When you fly, you bet your luggage is checked. But who is checking your pilots' sobriety?

A pilot in Canada was arrested after being found passed out in the cockpit over the weekend. His blood alcohol tested several times higher than the legal limit.

Just last week, surveillance video of an Indonesian pilot stumbling through the security line surfaced. That pilot was arrested after passengers panicked when the announcements over the loudspeaker were slurred.

"Unfortunately there isn't a good (detection) system," said Keith Benson, a retired commercial pilot.

Benson says it's often left up to the crew or Transportation Security Administration to recognize a pilot who should be grounded.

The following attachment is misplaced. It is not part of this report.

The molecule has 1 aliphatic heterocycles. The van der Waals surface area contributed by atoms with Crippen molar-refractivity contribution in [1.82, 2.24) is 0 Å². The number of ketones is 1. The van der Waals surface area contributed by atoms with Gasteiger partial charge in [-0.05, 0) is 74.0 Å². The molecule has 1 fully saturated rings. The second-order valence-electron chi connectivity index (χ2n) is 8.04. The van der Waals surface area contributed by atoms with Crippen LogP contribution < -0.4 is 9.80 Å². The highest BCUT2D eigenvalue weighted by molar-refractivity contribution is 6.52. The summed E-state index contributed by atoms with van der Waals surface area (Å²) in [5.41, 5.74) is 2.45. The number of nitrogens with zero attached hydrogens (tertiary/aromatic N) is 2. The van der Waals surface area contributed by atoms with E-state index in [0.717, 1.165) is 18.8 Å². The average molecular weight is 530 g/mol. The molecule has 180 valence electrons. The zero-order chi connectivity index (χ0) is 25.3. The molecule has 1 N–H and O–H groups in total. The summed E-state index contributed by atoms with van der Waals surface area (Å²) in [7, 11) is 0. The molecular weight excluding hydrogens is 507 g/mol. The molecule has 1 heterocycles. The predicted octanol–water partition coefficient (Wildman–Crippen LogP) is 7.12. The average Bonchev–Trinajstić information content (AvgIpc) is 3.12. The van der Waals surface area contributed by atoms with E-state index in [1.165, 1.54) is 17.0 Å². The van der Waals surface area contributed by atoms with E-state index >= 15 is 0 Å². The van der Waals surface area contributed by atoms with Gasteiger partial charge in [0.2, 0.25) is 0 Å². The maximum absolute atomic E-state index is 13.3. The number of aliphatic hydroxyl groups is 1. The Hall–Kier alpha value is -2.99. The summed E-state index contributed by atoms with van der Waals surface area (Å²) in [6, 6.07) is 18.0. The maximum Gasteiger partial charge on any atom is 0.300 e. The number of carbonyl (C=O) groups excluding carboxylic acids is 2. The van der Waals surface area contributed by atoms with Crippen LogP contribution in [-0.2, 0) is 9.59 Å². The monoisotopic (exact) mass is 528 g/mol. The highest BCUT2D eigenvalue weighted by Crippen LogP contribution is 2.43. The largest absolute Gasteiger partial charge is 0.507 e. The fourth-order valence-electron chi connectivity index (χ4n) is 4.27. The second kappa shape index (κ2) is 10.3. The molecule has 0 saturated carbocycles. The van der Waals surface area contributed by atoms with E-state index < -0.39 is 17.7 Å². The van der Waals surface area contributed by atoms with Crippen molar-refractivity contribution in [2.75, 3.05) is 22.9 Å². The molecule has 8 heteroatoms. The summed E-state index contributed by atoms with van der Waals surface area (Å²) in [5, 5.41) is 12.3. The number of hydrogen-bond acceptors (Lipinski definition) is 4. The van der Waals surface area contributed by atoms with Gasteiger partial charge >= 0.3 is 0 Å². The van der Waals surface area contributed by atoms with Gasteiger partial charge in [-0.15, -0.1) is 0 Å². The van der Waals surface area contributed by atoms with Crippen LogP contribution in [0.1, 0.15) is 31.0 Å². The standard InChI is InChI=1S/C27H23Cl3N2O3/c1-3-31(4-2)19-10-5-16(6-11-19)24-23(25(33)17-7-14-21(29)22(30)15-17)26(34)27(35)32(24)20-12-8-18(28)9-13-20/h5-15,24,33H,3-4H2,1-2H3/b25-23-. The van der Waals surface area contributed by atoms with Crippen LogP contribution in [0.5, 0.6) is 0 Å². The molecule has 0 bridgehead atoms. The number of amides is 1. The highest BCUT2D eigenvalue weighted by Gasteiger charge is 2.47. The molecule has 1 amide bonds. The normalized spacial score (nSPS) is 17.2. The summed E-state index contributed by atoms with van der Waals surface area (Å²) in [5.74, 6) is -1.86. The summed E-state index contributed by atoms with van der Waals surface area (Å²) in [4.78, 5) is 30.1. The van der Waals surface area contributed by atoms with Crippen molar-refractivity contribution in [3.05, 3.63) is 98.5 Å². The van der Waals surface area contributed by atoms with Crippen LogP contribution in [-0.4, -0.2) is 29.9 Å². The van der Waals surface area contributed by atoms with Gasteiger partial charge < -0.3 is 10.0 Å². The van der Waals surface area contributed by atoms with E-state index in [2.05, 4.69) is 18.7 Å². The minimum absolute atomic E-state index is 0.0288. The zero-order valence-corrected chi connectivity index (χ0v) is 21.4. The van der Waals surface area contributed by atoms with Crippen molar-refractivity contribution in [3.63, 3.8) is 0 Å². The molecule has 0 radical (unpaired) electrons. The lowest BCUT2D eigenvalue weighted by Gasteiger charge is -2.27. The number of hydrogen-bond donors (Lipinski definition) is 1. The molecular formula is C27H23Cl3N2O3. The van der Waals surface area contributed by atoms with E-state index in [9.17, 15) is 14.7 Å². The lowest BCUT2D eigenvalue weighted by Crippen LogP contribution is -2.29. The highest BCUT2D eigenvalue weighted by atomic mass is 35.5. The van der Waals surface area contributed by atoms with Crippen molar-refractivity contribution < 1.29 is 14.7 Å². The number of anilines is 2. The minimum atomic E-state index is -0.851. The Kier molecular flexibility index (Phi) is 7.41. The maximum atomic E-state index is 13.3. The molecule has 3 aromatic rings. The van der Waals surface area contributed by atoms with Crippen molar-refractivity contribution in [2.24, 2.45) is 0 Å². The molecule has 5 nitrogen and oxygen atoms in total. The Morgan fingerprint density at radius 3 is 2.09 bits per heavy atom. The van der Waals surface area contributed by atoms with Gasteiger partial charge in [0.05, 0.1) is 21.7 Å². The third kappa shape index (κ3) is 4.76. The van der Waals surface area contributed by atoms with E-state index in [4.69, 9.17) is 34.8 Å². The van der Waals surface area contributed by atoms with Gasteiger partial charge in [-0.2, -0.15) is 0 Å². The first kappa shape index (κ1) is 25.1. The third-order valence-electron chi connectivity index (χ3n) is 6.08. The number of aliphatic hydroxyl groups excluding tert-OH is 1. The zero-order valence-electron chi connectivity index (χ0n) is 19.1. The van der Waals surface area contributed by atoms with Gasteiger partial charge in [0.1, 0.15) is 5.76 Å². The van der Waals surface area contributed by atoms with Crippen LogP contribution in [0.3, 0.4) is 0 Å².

"It's a terrible combination. Any slight impairment at all can have tragic results," Benson said.

Fortunately, it's a rare occurrence. According to the Federal Aviation Administration, over 12,000 random alcohol tests were given to U.S. pilots in 2015. Only 10 pilots failed.

Pilots are also held to a much stricter standard than drivers when it comes to alcohol. The legal limit for pilots is .04 percent, which is half the legal blood alcohol content for drivers.

The FAA also states no pilot may fly within eight hours after consuming alcohol.